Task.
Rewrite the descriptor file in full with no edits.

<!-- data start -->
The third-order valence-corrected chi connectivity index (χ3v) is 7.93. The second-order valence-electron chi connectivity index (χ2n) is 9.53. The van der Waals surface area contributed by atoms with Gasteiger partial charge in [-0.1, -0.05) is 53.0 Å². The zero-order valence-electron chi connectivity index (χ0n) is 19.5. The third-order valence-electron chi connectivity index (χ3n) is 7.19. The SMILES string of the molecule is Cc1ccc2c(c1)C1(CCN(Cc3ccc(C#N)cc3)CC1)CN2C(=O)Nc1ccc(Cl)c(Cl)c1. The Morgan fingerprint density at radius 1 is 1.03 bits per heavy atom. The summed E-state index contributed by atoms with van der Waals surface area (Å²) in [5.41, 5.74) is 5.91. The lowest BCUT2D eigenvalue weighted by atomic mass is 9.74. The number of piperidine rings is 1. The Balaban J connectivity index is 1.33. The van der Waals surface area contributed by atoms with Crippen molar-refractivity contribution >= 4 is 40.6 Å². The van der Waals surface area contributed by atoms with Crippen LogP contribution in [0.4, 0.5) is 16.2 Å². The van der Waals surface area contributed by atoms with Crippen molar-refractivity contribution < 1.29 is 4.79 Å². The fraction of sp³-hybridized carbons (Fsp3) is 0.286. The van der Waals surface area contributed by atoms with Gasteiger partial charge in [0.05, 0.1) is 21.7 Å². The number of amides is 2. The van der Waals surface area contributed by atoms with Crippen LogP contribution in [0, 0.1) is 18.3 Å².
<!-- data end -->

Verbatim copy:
The third-order valence-corrected chi connectivity index (χ3v) is 7.93. The second-order valence-electron chi connectivity index (χ2n) is 9.53. The van der Waals surface area contributed by atoms with Gasteiger partial charge in [-0.1, -0.05) is 53.0 Å². The zero-order valence-electron chi connectivity index (χ0n) is 19.5. The third-order valence-electron chi connectivity index (χ3n) is 7.19. The SMILES string of the molecule is Cc1ccc2c(c1)C1(CCN(Cc3ccc(C#N)cc3)CC1)CN2C(=O)Nc1ccc(Cl)c(Cl)c1. The Morgan fingerprint density at radius 1 is 1.03 bits per heavy atom. The summed E-state index contributed by atoms with van der Waals surface area (Å²) in [5.41, 5.74) is 5.91. The lowest BCUT2D eigenvalue weighted by atomic mass is 9.74. The number of piperidine rings is 1. The Balaban J connectivity index is 1.33. The van der Waals surface area contributed by atoms with Crippen molar-refractivity contribution >= 4 is 40.6 Å². The van der Waals surface area contributed by atoms with Crippen LogP contribution in [0.4, 0.5) is 16.2 Å². The van der Waals surface area contributed by atoms with Crippen molar-refractivity contribution < 1.29 is 4.79 Å². The fraction of sp³-hybridized carbons (Fsp3) is 0.286. The van der Waals surface area contributed by atoms with Gasteiger partial charge in [0.05, 0.1) is 21.7 Å². The number of amides is 2. The van der Waals surface area contributed by atoms with Crippen LogP contribution in [0, 0.1) is 18.3 Å².